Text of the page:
Governors are expected to meet today over a memo that warned them against hiring officers without vetting.
Ethics and Anti-Corruption Commission (EACC) has accused 40 governors of violating the law on leadership and integrity when they hired chief officers without vetting by the agency.
The memo sent to governors last week may also see county executives and other senior officers lose their jobs if found not to have complied with financial, corruption, criminal and tax requirements.
“All governors are invited to a consultative meeting tomorrow (today) at the Council of Governors’ Delta Corner office in Westland,” read an invite sent to county bosses, in part.
EACC deputy CEO Michael Mubea maintained the commission has a role in recruitment of public officers and that what they did is legal.
“Governors must follow the law on leadership and integrity. In this matter, they have not done so. They cannot violate Chapter Six of the Constitution. They were supposed to forward names of those they want to recruit to us before they are vetted,” said Mubea.
He added: “This will ensure their competences and suitability are guaranteed after they fill and submit self declaration forms to us for vetting.”
This came as legal and governance experts differed on whether EACC has a role in hiring senior county government employees.
Most governors have termed the commission’s memo ill-advised.
In Baringo, vetting and appointment of county executives was shrouded in controversy, especially after the public was locked out amidst questions about qualifications of some of the nominees.
One of the nominees is said to have presented documents showing he acquired a Bachelor’s degree within one year.
In another instance, the public and journalists were kicked out as a nominee struggled to respond to questions.
The nominees are said to have been sworn in despite a petition challenging appointment of the officials.
Nakuru Governor Lee Kinyanjui said EACC did not give new governors sufficient advisory on appointment of ministers and other top officials.
He said the issue raised by EACC was administrative and could be sorted out by county governments.
“There was no prior communication from the ant-graft agency on whether to submit the names to them and other State agencies before engaging nominees. The job seekers sought clearance from the relevant State agencies as stipulated in the law. None told us to take the names to them for clearance,” said Kinyanjui.
Kinyanjui found himself in trouble when he named his cabinet after Nakuru Town West MP Samuel Arama went to court to challenge it over ethnic balance and diversity.
Kericho Governor Paul Chepkwony said he complied with the law. His counterpart in Baringo, Stanley Kiptis also said he complied with the law when picking his cabinet.
Elgeyo Marakwet Governor Alex Tolgos maintained that the exercise was done in strict conformity with the law.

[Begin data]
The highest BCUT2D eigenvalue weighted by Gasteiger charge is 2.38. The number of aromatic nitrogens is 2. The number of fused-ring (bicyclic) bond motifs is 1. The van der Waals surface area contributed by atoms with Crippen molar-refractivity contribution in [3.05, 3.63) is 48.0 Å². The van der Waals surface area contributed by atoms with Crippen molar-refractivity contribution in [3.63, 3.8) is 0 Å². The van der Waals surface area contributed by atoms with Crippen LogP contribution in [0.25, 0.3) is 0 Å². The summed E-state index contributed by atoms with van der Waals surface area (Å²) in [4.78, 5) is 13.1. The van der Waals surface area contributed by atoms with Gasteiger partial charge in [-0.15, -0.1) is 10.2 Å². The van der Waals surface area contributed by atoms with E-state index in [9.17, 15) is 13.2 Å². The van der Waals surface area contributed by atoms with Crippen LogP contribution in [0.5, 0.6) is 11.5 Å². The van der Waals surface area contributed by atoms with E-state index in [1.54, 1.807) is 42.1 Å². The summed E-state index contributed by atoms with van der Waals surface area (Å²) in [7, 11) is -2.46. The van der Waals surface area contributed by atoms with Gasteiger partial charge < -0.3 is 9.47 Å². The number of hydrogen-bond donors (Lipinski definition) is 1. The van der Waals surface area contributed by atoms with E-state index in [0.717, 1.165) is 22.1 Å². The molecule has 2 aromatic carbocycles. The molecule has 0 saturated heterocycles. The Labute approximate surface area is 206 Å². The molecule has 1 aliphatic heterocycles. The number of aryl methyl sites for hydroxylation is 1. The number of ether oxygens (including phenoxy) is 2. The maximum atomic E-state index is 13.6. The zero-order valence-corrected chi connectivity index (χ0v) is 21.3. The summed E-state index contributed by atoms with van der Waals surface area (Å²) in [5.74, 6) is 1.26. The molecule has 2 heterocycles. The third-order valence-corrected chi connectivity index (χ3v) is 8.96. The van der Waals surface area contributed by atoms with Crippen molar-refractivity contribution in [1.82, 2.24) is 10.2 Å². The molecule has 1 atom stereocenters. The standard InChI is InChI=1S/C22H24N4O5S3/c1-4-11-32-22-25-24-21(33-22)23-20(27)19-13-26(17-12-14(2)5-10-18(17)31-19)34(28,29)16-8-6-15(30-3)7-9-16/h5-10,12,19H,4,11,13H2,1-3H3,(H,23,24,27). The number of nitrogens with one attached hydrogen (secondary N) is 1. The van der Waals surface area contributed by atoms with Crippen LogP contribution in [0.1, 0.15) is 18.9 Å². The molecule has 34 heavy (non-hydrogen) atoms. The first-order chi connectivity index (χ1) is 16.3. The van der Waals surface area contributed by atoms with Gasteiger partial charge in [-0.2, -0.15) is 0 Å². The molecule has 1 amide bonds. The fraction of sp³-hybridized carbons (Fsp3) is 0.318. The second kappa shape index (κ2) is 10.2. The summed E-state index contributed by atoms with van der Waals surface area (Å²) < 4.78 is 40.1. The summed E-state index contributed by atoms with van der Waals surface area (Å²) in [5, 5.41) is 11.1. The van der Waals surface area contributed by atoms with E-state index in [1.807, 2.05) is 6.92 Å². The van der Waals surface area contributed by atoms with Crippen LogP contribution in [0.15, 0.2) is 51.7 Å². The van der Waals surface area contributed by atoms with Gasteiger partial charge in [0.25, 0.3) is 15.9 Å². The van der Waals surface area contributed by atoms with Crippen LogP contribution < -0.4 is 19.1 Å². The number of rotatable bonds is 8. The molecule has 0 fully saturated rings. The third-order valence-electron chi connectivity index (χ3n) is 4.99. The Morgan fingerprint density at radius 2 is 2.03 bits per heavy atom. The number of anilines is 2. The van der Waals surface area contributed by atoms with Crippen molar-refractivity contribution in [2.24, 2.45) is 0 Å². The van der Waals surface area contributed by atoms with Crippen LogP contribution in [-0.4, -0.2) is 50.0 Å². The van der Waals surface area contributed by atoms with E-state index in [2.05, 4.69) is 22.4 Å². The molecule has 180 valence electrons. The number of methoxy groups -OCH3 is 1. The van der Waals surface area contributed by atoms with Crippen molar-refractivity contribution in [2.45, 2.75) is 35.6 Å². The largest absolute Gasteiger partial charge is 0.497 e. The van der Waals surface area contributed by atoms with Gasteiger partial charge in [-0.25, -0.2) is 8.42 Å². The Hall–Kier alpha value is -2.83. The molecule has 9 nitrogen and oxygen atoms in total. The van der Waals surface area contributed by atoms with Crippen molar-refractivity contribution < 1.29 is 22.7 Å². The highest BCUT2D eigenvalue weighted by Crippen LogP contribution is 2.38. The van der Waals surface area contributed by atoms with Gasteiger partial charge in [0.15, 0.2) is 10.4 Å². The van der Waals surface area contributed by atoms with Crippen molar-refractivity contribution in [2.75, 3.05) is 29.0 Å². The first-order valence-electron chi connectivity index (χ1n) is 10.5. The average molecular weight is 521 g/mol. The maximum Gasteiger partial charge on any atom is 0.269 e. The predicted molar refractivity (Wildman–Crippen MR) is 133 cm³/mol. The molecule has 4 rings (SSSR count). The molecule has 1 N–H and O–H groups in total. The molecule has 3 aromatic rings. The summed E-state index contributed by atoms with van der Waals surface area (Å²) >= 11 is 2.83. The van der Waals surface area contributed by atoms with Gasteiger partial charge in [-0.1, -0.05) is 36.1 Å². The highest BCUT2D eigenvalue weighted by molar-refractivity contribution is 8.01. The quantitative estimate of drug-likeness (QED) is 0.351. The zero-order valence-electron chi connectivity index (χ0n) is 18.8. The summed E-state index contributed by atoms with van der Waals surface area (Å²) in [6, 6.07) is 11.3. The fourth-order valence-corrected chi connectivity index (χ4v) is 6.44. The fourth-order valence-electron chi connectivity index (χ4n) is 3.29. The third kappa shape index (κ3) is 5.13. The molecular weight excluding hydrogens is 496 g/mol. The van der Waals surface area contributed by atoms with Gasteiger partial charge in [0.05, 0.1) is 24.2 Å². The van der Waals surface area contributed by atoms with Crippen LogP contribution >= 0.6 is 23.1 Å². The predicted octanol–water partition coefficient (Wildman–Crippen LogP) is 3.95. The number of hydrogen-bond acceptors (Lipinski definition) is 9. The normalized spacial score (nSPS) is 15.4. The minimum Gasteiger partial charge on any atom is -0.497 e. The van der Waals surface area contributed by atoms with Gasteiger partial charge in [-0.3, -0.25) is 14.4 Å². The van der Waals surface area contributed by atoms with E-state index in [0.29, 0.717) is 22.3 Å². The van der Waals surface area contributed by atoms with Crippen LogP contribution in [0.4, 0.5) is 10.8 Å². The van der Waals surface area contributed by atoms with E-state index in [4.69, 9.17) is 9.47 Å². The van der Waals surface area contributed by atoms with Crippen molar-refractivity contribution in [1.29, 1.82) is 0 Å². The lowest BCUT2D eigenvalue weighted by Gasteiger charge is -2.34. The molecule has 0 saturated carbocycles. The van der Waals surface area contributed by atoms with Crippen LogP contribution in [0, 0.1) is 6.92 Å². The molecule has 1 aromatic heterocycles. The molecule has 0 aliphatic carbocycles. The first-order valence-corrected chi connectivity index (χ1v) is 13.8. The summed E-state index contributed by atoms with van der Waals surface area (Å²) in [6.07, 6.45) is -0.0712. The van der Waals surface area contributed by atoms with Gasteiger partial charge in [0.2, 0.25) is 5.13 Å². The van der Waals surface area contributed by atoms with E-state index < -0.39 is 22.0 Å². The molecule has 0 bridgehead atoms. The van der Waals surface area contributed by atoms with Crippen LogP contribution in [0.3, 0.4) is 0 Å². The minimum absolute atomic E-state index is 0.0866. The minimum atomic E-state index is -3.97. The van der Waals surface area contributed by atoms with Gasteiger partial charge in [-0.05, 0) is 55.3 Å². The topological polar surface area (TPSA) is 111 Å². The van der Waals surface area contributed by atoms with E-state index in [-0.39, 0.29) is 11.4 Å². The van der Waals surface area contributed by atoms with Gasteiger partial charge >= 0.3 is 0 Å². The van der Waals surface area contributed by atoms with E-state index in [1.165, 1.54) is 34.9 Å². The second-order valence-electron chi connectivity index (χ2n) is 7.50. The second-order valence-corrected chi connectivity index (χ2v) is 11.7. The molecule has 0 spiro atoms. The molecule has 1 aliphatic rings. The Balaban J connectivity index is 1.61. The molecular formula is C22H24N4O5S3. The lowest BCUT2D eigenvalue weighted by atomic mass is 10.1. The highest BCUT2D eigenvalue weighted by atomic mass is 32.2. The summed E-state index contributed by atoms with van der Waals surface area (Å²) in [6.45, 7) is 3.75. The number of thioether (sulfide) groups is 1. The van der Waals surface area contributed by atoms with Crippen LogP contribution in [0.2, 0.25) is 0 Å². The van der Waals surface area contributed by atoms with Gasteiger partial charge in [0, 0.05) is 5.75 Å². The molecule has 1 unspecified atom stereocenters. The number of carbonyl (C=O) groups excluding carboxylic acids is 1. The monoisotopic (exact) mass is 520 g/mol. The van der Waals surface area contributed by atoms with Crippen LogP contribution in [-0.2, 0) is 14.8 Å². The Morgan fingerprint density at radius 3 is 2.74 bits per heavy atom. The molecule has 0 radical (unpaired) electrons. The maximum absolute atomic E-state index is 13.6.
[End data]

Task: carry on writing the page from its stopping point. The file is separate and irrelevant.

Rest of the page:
“The EACC report surprises us since those who applied for the positions met the conditions. They had all the clearance certificates as required by law,” he said.
Tolgos added: “We even went out of our way to get reports about the appointees from State agencies such as the National Intelligence Service. The information we got affirmed our belief they were fit to hold office.”
Nandi’s Stephen Sang has been asked to explain the criteria used to appoint his ministers and other top officials.
Senator Kiprotich Cherargey has been leading a public onslaught against Sang who he has accused of ignoring considerations of merit, suitability and integrity. He said the governor has instead rewarded his supporters and family.
Sang has however defended his appointees terming the 10-member Cabinet ‘the best team’ that will deliver on his election pledges.
“This is the best Cabinet I could ever appoint. I stand by my cabinet and I will give each one of them support in their departments,” said Sang.
Siaya governor Cornel Rasanga also took issue with the memo but said he is yet to appoint his cabinet.
“That allegation is not accurate. The law relating to appointment of CECs is captured in the County Government Act, 2012 which requires the county assembly to vet nominees. Among the issues to be considered is the issue of compliance with Chapter Six of the Constitution,” he said.
Bungoma Governor Wycliffe Wangamati denied that members of his cabinet have questionable backgrounds.
“The county government is inviting EACC to interrogate the officers. Governor Wangamati selected qualified individuals who meet constitutional requirements to serve in the Cabinet,” said county communication director Tim Machi.
He said the names and details on the executives were sent to EACC and other relevant authorities before their appointment.
Kakamega’s Wycliffe Oparanya wondered why his name is in the list by EACC yet he has not named his cabinet.
Mr Oparanya postponed unveiling of his new cabinet last week. It is the third time the county boss has halted the process citing internal audit going on in county ministries.
Busia’s Sospeter Ojamoong said he would unveil a new cabinet once a petition challenging his win in last year’s election is determined.